Working Life

Hard data and human empathy

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Science  06 Oct 2017:
Vol. 358, Issue 6359, pp. 142
DOI: 10.1126/science.358.6359.142

A few years after I finished a Ph.D. in anthropology, my World Wildlife Fund (WWF) colleague Yury Darman and I were in the Russian Far East, checking motion-sensing camera traps installed on a forested hillside. We were collecting data to estimate the population of the endangered Siberian tiger and the even more endangered Amur leopard. When we reached the summit, Yury pointed. “We stand here in Russia,” he said on that day in 2005. “One mile that way? China. One mile this way? North Korea. Our poor cats are the most diplomatically challenged animals in the world.” Thus began my career not only as a conservation scientist, but also as a cultural translator.


“We must be able to talk to others with very different perspectives.”

Yury went on to stress that these felines could come back from the brink of extinction if they had large blocks of forest with abundant prey. That, he emphasized, depended on the actions and influence of Russian timber companies, Chinese bureaucrats, U.S. consumers, and multinational corporations, to name just a few players. Ultimately, the animals' survival hinged on translation among those groups, with their vastly different perspectives and motives. Identifying the right people and helping them find a common future that included big cats was exhilarating—almost as much as spying one of these endangered animals in the wild.

Over my 10 years with WWF, I sought that thin wedge of overlap on a complicated Venn diagram of groups that too often spoke right past one another. I would spend a day with a Walmart executive exploring what would persuade the company to change its strategy for procuring timber products, another with an undercover agent looking at patterns of illegal logging, and another with an architect eager to feature sustainably managed timber in a high-profile project. I learned that good conservation science needs to include equal parts hard data and human empathy. For our big cats to survive, all the players need not only to understand one another's language, but also to put themselves in one another's shoes.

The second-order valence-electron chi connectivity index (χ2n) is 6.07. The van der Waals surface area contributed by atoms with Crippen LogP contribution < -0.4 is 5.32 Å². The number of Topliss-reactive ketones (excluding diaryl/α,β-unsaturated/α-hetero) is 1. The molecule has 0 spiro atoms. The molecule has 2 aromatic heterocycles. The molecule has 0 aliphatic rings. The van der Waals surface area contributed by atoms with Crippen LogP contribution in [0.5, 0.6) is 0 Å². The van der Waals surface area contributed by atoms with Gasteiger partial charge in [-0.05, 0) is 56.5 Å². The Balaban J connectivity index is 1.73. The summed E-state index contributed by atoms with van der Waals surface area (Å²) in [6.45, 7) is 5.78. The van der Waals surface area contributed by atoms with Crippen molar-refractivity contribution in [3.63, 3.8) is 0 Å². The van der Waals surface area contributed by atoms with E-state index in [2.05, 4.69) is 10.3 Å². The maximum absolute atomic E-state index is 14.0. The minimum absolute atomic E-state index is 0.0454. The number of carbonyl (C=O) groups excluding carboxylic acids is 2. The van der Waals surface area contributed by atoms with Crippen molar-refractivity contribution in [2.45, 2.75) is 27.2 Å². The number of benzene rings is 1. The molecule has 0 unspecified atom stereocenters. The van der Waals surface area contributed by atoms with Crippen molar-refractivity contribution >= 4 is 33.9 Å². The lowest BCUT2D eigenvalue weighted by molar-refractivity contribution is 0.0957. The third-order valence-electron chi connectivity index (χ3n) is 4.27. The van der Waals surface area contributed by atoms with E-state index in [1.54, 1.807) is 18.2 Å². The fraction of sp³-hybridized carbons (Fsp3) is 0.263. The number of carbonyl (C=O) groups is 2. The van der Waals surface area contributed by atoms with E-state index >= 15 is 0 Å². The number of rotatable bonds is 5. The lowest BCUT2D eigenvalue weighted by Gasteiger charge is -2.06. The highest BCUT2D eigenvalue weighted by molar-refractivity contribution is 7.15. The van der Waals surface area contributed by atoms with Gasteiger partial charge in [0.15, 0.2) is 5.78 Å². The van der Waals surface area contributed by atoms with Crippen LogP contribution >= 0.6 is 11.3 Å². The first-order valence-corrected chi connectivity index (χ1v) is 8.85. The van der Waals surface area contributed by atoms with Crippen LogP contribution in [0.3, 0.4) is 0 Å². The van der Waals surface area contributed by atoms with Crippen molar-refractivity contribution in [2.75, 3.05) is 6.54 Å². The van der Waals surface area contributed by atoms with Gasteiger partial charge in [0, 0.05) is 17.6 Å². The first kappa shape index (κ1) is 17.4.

More recently, I was reminded that translation is a critical skill regardless of discipline or position. About a year after I became a college president, a 50-ton sperm whale died near our waterfront campus. Researchers at the college dragged the whale to shore so that students, staff, and faculty members could perform a necropsy—valuable both as a learning experience for our students and as a way to determine whether entanglement with fishing gear is killing whales, a subject of heated debate in coastal communities. We then needed to compost the animal underground for 18 months to reduce it to a skeleton, which would offer further educational opportunities. I decided the college's farm would be the perfect place for that macabre burial, but I failed to anticipate the perceptions and concerns of the 17 households abutting the farm and didn't do the necessary translation before we announced the plan.

The neighbors weren't at all excited about the prospect of a gigantic whale decomposing near their pastoral backyards. They imagined horrible odors, pest invasions, and lowered property values. So, I was left with a public relations nightmare and a flensed whale, rapidly rotting in the August heat. We composted the animal elsewhere, but it took years to rebuild those important relationships with our neighbors. And I quickly learned that translating is as important for running a college as it is for conserving large predators.

As a college president, I aim to inspire interest in translation not as a peripheral nicety, but as a core competency among our students. Traditional academic disciplines, especially in the sciences, have a long history of being siloed. But if scientists are going to help solve complex problems together, we must be able to talk to others with very different perspectives. Seeing students develop these translation skills early on in their academic careers gives me hope for humanity, and for the planet.

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